Chapter 4 – A New Hope
by Michael Hay on Oct 13, 2009
My intention with this post is to tie quite a few things together. The first thing to accomplish is a quick review of the previous chapters.
- Chapter 1 - talked about the emotional hang-ups associated to getting data in the cloud. So in essence while we can understand intellectually that our data can be protected, until we get it at a visceral level, we don’t really “get it.”
- Chapter 2 – essentially points out that some of the emotional hang-ups are alleviated by the next generation of workers coming into the US over the next decade, nearly 80 million. It’s interesting to note the rough match in China is nearly 300 million people by some estimates. There is not an estimated number for this population in India, but we could guesstimate that the number is in the 100s of millions of people.
- Chapter 3 – asked the question about TCO with the all of the rage being the cheap storage and Backblaze becoming the poster child du jour. (Note the folks over at Object Matrix objected to my personal assurances of Hitachi’s continued survival. Nick and I did have a little bit of a “loud” debate but his point of storing content in an open manner is spot on. This is something that Hitachi has been practicing for sometime even on the block storage side of the house.)
So how does all this come together? Am I making good on my promise that Hitachi can and will help with various cloud activities?
Today we announced our intentions for cloud and the new Hitachi Content Platform (HCP) – which is slated for release later this calendar year. We are augmenting HCP, which is already a venerable cloud storage contender, to include more features making it even more compelling for private cloud deployments, and we aren’t just stopping there. In the past I’ve mentioned that when EMC announced their intentions with ATMOS(T) they were really joining a crowd of folks who had already done this before — not to mention silently replacing Centera (but shhhh, that’s a secret). What EMC did not do very well, and we are pushing the ball forward on, is direct and indirect application integrations to the cloud.
In the HDS solution, the first integration is via our Sharepoint Plugin, Hitachi Data Discovery for Microsoft Sharepoint. Since we first GA’ed this product almost two years ago, it used ultra-modern REST access to push files into HCP. We’ve continued pushing the ball forward since then to include persistence of Sharepoint metadata, scheduled retention, etc. However, if we also look at the Hitachi NAS Platform (HNAS) models’ 3200, 3100, 3090 and 3080 file content into the cloud, we have what is sometimes referred to as a “cloud on-ramp” which allows applications that have not made the leap to REST to continue using CIFS/NFS, while also taking advantage of getting their data into a private cloud(note that these are topics which I’ve pointed out with more detail in the past here, here and here). Our systems can be combined so that if customers have made a previous investment in consolidated SANs they can just add another application. This is not like our competitors who can only offer stove pipes, which has little to no integration.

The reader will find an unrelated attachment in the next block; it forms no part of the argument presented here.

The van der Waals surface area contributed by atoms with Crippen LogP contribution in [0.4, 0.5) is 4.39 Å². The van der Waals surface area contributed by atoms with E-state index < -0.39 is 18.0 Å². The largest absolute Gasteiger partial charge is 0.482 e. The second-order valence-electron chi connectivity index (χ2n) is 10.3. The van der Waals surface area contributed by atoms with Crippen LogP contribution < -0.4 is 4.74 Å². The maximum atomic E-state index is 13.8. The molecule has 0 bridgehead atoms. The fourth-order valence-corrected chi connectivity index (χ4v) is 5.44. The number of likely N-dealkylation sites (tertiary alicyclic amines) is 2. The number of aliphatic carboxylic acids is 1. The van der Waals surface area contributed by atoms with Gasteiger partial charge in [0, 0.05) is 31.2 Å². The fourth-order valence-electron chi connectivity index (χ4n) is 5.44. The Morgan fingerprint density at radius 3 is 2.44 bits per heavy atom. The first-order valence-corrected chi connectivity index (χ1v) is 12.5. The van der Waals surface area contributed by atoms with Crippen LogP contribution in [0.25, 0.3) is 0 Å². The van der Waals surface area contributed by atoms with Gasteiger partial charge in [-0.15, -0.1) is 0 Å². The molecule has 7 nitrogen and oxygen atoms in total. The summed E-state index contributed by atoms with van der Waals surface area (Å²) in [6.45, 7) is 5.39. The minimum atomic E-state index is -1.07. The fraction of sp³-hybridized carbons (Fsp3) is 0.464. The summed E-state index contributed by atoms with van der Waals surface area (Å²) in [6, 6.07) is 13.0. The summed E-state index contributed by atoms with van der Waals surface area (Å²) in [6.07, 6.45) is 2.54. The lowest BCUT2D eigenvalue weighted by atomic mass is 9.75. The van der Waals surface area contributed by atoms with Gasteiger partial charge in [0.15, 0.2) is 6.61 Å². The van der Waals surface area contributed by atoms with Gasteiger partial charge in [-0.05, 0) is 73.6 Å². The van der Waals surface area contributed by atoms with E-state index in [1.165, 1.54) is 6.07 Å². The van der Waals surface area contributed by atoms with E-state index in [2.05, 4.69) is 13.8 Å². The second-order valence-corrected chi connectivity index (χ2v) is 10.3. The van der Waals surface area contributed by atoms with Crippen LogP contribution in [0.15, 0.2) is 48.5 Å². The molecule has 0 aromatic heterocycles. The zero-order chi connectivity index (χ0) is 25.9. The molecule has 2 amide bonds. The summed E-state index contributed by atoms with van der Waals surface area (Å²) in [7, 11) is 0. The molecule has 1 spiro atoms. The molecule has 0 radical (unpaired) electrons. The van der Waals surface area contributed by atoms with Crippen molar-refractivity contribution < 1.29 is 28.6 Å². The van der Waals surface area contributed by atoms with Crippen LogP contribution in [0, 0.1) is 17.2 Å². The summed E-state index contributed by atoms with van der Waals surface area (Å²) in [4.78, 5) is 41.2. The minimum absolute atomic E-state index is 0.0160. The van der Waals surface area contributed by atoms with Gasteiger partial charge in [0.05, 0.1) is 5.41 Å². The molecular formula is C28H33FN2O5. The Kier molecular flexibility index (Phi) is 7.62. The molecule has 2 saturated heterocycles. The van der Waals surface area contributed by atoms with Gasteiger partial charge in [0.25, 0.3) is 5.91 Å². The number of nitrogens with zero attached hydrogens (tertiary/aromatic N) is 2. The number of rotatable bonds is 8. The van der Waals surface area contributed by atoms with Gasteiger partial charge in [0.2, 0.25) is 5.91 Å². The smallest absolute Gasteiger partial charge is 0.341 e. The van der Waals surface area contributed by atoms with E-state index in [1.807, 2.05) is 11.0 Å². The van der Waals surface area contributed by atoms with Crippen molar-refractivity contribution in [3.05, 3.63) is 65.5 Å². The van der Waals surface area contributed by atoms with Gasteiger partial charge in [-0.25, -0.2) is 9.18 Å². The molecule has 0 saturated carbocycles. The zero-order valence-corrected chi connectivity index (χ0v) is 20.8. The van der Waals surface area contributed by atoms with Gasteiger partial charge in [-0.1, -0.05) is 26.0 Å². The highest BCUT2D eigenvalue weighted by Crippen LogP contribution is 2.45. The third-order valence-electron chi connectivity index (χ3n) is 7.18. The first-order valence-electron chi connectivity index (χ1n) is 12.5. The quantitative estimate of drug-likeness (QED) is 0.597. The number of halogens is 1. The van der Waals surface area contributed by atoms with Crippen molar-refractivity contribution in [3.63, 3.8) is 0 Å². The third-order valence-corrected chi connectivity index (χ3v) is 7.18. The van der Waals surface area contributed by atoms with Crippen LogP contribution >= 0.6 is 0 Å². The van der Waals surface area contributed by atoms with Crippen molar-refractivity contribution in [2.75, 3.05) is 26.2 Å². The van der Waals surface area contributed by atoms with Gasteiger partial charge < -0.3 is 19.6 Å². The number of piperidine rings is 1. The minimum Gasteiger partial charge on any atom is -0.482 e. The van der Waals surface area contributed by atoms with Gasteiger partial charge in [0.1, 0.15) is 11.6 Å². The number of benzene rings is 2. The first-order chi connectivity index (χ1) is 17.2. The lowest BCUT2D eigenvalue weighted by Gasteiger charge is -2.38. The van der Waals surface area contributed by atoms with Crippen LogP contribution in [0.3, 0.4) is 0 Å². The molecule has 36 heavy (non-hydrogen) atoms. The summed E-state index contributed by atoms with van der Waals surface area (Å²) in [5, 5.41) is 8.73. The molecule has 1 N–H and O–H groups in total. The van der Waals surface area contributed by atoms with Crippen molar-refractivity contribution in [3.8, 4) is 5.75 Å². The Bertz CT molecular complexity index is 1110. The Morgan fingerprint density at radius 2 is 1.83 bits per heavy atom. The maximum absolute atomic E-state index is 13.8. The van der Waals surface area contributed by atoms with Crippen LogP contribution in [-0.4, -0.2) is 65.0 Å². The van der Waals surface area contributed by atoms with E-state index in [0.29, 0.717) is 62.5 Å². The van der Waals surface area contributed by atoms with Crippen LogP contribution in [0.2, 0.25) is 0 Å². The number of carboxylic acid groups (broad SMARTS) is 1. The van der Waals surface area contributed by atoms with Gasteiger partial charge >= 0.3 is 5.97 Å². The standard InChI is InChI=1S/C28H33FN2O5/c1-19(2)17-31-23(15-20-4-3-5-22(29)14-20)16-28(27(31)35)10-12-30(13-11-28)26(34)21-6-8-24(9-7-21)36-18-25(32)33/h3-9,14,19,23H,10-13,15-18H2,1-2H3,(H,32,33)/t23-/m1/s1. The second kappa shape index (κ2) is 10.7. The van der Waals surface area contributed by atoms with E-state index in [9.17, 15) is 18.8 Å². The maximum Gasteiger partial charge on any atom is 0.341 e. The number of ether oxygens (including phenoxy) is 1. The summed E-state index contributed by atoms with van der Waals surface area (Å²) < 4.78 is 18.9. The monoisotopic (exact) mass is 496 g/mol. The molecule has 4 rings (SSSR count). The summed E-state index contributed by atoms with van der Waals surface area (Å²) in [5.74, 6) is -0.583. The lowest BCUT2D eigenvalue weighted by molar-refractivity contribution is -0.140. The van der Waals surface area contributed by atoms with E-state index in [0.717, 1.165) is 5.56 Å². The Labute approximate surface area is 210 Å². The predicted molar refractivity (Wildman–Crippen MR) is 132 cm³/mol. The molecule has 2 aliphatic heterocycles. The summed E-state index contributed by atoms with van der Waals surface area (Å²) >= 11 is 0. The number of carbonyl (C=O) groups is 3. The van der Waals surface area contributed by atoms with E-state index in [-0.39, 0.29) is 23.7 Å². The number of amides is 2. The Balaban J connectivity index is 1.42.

If you want, you can also use Hitachi Dynamic Provisioning (HDP) to work with your cloud on-ramp attached to an AMS to support an application that uses NFS. The on-ramp can then send data over REST to a centralized private cloud on HCP that is attached to a USP-VM and make use of Tiered Storage Manager. Further, this large centralized cloud is replicating to a bunker site which is made up of HCP 300 all running with embedded disk storage. And, we can do all of this today! So for us, cloud is not necessarily about a single product per se, it is about making sure that applications which are tuned for the cloud can take advantage of it. It is about deploying a private cloud on top of existing assets, and enabling many capacity optimization features including single instancing, compression, HDP, WAN optimized replication, etc. This is a key tenant of Hitachi’s strength and where we leave our competitors in the dust!
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[...] more background, check out these blog posts announcing HCP from Hu and Michael in October. And back in April, I posted on the ever expanding capabilities of the HC(A)P. Fast [...]
[...] more insight on today’s announcement, please read my fellow HDS bloggers, Michael Hay and Miki Sandorfi, who have also provided their perspectives on today’s [...]